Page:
Episode 18- Captivity, Slavery and Ransom in the Early Modern Mediterranean

Episode 18 with Daniel Hershenzon

This month, Daniel Hershenzon, author of The Captive Sea: Slavery, Commerce, and Communication in Early Modern Spain and the Mediterranean, discusses slavery and ransoming practices on both the Christian and Muslim sides of the early modern Mediterranean, focusing on the seventeenth century.  Hershenzon presents Mediterranean slavery as creating an unintentional system of communication and economic exchange across geographical, political and religious boundaries.  In this episode, we explore how friars, merchants, family members and rulers all participated in the ransoming process and consider one particularly complex case of prisoner exchange negotiations as an example of how the ransoming system worked.

The Episode

The Guest

Daniel Hershenzon is an Associate Professor in the Department of Literatures, Cultures, and Languages at the University of Connecticut. His book, The Captive Sea: Slavery, Commerce, and Communication in Early Modern Spain and the Mediterranean, explores the 17th century entangled histories of Spain, Morocco and Ottoman Algiers, arguing that captivity and ransom of Christians and Muslims shaped the Mediterranean as a socially, politically, and economically integrated region. Hershenzon has published articles in Past and Present, the Journal of Early Modern HistoryAfrican Economic HistoryHistory CompassPhilological Encounters and in edited volumes.


The cover of Hershenzon’s book
Trinitarians Ransoming Captives

Suggested Reading

  • Benítez, Rafael. “La tramitación del pago de rescates a través del reino de Valencia: El último plazo del rescate de Cervantes.” In Le commerce de captifs: Les intermédiaires dans l’échange et le rachat des prisonniers en Méditerranée, XVe–XVIIIe siècle, edited by Wolfgang Kaiser, 193–217.  Rome: École Française de Rome, 2008.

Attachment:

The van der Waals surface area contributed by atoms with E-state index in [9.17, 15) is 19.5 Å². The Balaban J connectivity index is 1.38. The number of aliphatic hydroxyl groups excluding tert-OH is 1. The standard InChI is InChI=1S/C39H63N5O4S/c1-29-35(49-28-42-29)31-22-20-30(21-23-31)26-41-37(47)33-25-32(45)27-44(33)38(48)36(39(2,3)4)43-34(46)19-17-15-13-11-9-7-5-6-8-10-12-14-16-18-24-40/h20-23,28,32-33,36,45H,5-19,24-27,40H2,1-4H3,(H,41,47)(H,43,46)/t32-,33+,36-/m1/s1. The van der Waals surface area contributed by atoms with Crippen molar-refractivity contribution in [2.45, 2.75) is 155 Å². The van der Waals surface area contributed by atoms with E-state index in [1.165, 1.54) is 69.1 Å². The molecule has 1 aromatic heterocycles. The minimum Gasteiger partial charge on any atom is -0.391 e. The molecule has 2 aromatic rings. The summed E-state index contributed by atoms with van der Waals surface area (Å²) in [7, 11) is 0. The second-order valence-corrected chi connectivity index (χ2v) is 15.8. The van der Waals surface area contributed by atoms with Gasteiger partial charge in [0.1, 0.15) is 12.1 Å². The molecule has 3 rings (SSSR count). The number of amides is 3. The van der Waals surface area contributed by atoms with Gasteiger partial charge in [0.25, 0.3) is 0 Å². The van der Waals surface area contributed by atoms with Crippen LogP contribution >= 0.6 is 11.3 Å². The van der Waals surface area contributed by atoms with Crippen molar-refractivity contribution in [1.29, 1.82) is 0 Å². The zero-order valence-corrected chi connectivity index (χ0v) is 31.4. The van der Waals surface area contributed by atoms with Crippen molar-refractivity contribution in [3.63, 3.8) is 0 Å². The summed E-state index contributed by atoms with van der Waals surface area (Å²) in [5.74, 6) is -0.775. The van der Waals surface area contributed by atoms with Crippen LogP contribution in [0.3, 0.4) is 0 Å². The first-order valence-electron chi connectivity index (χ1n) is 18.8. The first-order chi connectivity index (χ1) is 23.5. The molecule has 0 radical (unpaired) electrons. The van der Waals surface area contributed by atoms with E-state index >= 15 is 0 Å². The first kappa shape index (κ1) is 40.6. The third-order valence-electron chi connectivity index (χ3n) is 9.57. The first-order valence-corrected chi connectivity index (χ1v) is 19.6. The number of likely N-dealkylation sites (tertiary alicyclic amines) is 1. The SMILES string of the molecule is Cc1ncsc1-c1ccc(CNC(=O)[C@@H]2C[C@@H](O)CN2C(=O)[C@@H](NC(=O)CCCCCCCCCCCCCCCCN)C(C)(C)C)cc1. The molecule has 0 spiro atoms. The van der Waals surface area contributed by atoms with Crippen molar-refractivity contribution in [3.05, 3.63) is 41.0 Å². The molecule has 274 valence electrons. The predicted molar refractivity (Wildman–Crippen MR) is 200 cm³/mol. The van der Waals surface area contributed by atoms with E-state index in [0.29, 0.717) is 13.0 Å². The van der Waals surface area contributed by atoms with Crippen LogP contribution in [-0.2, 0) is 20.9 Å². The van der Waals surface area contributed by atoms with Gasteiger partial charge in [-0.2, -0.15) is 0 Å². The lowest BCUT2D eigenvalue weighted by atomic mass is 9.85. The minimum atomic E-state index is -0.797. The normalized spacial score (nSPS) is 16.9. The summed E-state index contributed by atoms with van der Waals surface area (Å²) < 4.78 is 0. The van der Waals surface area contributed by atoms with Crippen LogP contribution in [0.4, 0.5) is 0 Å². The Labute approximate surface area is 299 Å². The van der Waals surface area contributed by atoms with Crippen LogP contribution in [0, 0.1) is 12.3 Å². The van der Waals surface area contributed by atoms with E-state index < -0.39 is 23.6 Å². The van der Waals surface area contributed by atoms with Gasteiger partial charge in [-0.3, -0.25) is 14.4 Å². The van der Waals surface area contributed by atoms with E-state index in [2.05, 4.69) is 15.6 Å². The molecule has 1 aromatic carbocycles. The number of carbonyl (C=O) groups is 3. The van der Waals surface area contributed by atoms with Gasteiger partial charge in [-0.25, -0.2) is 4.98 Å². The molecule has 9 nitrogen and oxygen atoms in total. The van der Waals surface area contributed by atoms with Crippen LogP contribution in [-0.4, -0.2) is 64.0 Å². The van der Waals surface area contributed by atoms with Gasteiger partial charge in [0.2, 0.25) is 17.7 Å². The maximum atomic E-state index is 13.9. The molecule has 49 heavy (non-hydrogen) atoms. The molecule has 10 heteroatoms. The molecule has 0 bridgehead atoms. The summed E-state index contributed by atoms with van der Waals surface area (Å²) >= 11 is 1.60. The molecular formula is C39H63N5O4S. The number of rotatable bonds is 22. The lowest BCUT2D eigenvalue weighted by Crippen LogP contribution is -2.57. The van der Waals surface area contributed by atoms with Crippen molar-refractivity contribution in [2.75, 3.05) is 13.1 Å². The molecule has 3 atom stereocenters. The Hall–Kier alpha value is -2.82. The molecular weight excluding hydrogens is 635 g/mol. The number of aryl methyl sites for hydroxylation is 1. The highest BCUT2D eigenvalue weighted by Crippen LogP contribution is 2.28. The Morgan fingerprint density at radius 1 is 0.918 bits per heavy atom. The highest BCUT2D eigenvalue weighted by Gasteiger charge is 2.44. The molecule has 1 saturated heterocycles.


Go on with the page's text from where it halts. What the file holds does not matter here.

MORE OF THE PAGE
• Davis, Robert.  Christian Slaves, Muslim Masters: White Slavery in the Mediterranean, the Barbary Coast, and Italy, 1500–1800.  Houndmills, Basingstoke, Hampshire: Palgrave Macmillan, 2003.
  • Friedman, Ellen G.  Spanish Captives in North Africa in the Early Modern Age.  Madison: University of Wisconsin Press, 1983.
  • Greene, Molly.  “Beyond the Northern Invasion: The Mediterranean in the 17th Century.”  Past and Present 174 (2002): 42–71.
  • Hershenzon, Daniel.  The Captive Sea: Slavery, Commerce, and Communication in Early Modern Spain and the Mediterranean.  Philadelphia: University of Pennsylvania Press, 2018.
  • Kaiser, Wolfgang, and Guillaume Calafat.  “The Economy of Ransoming in the Early Modern Mediterranean: A Form of Cross-Cultural Trade Between Southern Europe and the Maghreb (Sixteenth to Eighteenth Centuries).”  In Religion and Trade: Cross-Cultural Exchanges in World History, 1000–1900, edited by Francesca Trivellato, Leor Halevi, and Catia Antunes, 108–30.  Oxford: Oxford University Press, 2014.
  • Martín Casares, Aurelia.  “Evolution of the Origin of Slaves Sold in Spain from the Late Middle Ages till the 18th Century.”  In Schiavitù e servaggio nell’economia europea, secc. XI–XVIII: Atti della “Quarantacinquesima Settimana di studi, 14–18 April 2013, edited by Simonetta Cavaciocchi, 409–30.  Florence: Florence University Press, 2014.
  • Martín Corrales, Eloy.  Comercio de Cataluña con el Mediterráneo musulmán (siglos XVI–XVIII): El Comercio con los “enemigos de la fe.”  Barcelona: Ediciones Bellaterra, 2001.
  • Ruiz Ibáñez, José Javier, and Vicente Montojo Montojo.  Entre el lucro y la defensa: Las relaciones entre la monarquía y la sociedad mercantil cartagenera: Comerciantes y corsarios en el siglo XVII.  Murcia: Real Academia Alfonso X El Sabio, 1998.
  • Vidal Castro, Francisco. “El cautivo en el mundo islámico: Cisión y vivencia desde el otro lado de la frontera andalusí.”  In II Estudios de la frontera: Actividad y vida en la Frontera. Congreso Celebrado en Alcalá La Real, 19–22 de Noviembre de 1997, 771–800.  Jaén: Diputación Provincial de Jaén, 1998.
  • White, Joshua M. Piracy and Law in the Ottoman Mediterranean.  Stanford, 2017.

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